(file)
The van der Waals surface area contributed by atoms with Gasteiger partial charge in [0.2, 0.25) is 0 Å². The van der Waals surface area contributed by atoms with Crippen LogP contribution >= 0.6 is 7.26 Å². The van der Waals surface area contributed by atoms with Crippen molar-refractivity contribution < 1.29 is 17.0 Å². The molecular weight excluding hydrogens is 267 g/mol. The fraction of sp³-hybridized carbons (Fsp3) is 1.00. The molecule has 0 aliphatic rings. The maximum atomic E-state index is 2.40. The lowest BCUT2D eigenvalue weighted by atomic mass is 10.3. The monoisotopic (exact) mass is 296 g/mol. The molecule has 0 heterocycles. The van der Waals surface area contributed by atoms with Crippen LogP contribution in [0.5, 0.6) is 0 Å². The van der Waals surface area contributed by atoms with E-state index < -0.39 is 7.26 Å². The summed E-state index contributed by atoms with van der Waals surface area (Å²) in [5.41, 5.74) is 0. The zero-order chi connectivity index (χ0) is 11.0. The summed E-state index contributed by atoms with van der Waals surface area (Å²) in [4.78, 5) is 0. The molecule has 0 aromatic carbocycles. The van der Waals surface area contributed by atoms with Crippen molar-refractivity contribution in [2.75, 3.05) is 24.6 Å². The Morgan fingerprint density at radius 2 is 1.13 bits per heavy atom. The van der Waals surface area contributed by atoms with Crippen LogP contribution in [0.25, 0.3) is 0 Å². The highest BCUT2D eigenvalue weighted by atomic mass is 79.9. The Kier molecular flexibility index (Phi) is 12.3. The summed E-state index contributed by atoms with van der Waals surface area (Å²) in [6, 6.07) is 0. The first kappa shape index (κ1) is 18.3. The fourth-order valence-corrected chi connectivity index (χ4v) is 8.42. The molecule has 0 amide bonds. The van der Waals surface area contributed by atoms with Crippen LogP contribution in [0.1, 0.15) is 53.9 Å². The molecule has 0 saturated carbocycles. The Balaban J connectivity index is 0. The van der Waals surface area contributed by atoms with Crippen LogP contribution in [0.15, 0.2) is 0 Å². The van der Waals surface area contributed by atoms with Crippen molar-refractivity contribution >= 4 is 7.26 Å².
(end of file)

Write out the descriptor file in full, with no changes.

The van der Waals surface area contributed by atoms with Gasteiger partial charge in [0.2, 0.25) is 0 Å². The van der Waals surface area contributed by atoms with Crippen LogP contribution >= 0.6 is 7.26 Å². The van der Waals surface area contributed by atoms with Crippen molar-refractivity contribution < 1.29 is 17.0 Å². The molecular weight excluding hydrogens is 267 g/mol. The fraction of sp³-hybridized carbons (Fsp3) is 1.00. The molecule has 0 aliphatic rings. The maximum atomic E-state index is 2.40. The lowest BCUT2D eigenvalue weighted by atomic mass is 10.3. The monoisotopic (exact) mass is 296 g/mol. The molecule has 0 heterocycles. The van der Waals surface area contributed by atoms with Crippen LogP contribution in [0.5, 0.6) is 0 Å². The van der Waals surface area contributed by atoms with E-state index < -0.39 is 7.26 Å². The summed E-state index contributed by atoms with van der Waals surface area (Å²) in [5.41, 5.74) is 0. The zero-order chi connectivity index (χ0) is 11.0. The summed E-state index contributed by atoms with van der Waals surface area (Å²) in [4.78, 5) is 0. The molecule has 0 aromatic carbocycles. The van der Waals surface area contributed by atoms with Crippen molar-refractivity contribution in [2.75, 3.05) is 24.6 Å². The Morgan fingerprint density at radius 2 is 1.13 bits per heavy atom. The van der Waals surface area contributed by atoms with Crippen LogP contribution in [0.25, 0.3) is 0 Å². The highest BCUT2D eigenvalue weighted by atomic mass is 79.9. The Kier molecular flexibility index (Phi) is 12.3. The summed E-state index contributed by atoms with van der Waals surface area (Å²) in [6, 6.07) is 0. The first kappa shape index (κ1) is 18.3. The fourth-order valence-corrected chi connectivity index (χ4v) is 8.42. The molecule has 0 amide bonds. The van der Waals surface area contributed by atoms with Crippen LogP contribution in [0.1, 0.15) is 53.9 Å². The molecule has 0 saturated carbocycles. The Balaban J connectivity index is 0. The van der Waals surface area contributed by atoms with Crippen LogP contribution in [0.15, 0.2) is 0 Å². The van der Waals surface area contributed by atoms with Crippen molar-refractivity contribution >= 4 is 7.26 Å².